An as yet unapproved drug shows promise for reducing cognitive decline in patients with Alzheimer’s disease.
Whether it might work to prevent disease progression is the question in a new clinical trial of lecanemab, a monoclonal antibody developed by Japanese pharmaceutical company Eisai and Biogen of Massachusetts.
Michigan’s only site, at the University of Michigan at Ann Arbor, is looking for participants between the ages of 55 and 80 who have high or intermediate levels of a protein called amyloid in their brains. The initial blood screening will determine the possible presence of amyloid, the buildup of which has been linked to Alzheimer’s disease.
“It’s really an opportunity to get ahead of Alzheimer’s disease. We know it has a huge impact, both in terms of personal toll, emotional toll, and economic toll,” said Dr. Judith Heidebrink of Michigan Medicine, who specializes in Alzheimer’s disease and other dementias. She is the principal investigator of the trial site.
It is impossible to eliminate risk factor n°1: age. Genetic propensity is also inevitable, and by the time people show symptoms, they’ve likely been undergoing biological changes for a decade or more, Heidebrink said.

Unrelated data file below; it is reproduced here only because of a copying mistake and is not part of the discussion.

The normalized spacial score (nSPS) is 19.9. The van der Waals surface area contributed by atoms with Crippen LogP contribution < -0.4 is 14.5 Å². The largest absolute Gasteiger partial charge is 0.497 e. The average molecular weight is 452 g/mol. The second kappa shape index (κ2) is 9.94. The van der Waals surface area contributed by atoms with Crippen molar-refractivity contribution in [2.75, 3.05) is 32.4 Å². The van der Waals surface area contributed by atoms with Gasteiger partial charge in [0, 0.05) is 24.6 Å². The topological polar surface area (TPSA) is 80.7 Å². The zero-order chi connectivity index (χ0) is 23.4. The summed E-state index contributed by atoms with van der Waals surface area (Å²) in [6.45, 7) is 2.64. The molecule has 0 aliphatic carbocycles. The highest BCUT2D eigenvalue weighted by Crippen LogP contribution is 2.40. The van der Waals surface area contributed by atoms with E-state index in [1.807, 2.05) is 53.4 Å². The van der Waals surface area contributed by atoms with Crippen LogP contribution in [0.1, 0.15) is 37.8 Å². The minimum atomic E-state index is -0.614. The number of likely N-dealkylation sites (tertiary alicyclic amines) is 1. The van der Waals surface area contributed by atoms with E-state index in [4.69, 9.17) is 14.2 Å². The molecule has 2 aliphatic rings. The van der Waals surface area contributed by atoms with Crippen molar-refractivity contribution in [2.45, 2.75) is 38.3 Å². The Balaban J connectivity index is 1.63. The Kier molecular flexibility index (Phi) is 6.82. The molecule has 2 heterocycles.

“So we really want to be able to treat earlier.”
Funded by the National Institutes of Health and a US subsidiary of Tokyo-headquartered Eisai, the trial, called the AHEAD study, has more than 100 sites worldwide and is looking for 1,165 participants from North America. . Heidebrink said it would be ideal to have 10 to 20 attendees in Ann Arbor.
Finding those who are eligible, however, is difficult. Most of those screened do not have the necessary markers.
“Because this is a study of people with early biological changes from Alzheimer’s disease, but absolutely no cognitive impairment, we don’t know who these people are and they don’t know who they are,” said said Heidebrink.
The study boasts of being the first to recruit such a young at-risk population.
To date, trials have focused on people who already have Alzheimer’s disease. A study published this week in the New England Journal of Medicine found that the drug “reduced amyloid markers in early Alzheimer’s disease and caused moderately less decline in measures of cognition and function than the placebo at 18 months, but was associated with adverse events”. Longer trials are warranted, he concludes.
This information came after Eisai reported in a September press release that lecanemab reduced clinical decline on a cognitive and functional scale by 27% compared to those who received a placebo in a study of 1,795 people with early onset of the disease.
The US Food and Drug Administration is due to review lecanemab in January. It has previously endorsed a similar drug, Aduhelm, produced by the same companies, despite conflicting evidence of its effectiveness.
Side effects include possible headaches at the time of the infusion or flushing or chills – “things that can often be managed”. says Heidebrink.